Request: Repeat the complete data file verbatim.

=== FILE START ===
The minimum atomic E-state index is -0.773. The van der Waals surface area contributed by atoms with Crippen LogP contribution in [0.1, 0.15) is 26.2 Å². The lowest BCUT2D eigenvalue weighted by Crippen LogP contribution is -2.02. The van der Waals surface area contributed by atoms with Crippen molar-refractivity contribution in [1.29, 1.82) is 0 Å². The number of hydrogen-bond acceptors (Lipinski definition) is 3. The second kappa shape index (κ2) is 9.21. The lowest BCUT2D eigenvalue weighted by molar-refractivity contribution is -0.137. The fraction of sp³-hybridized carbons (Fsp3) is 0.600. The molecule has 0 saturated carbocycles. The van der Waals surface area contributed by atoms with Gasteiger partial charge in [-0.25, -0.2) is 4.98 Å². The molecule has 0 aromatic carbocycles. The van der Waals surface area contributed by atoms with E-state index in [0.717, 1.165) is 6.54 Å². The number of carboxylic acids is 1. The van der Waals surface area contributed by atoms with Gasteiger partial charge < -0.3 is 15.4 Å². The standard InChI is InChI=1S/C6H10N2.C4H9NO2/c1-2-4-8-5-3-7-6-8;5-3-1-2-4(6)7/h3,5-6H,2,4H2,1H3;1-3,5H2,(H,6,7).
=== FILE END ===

The minimum atomic E-state index is -0.773. The van der Waals surface area contributed by atoms with Crippen LogP contribution in [0.1, 0.15) is 26.2 Å². The lowest BCUT2D eigenvalue weighted by Crippen LogP contribution is -2.02. The van der Waals surface area contributed by atoms with Crippen molar-refractivity contribution in [1.29, 1.82) is 0 Å². The number of hydrogen-bond acceptors (Lipinski definition) is 3. The second kappa shape index (κ2) is 9.21. The lowest BCUT2D eigenvalue weighted by molar-refractivity contribution is -0.137. The fraction of sp³-hybridized carbons (Fsp3) is 0.600. The molecule has 0 saturated carbocycles. The van der Waals surface area contributed by atoms with Gasteiger partial charge in [-0.25, -0.2) is 4.98 Å². The molecule has 0 aromatic carbocycles. The van der Waals surface area contributed by atoms with E-state index in [0.717, 1.165) is 6.54 Å². The number of carboxylic acids is 1. The van der Waals surface area contributed by atoms with Gasteiger partial charge < -0.3 is 15.4 Å². The standard InChI is InChI=1S/C6H10N2.C4H9NO2/c1-2-4-8-5-3-7-6-8;5-3-1-2-4(6)7/h3,5-6H,2,4H2,1H3;1-3,5H2,(H,6,7).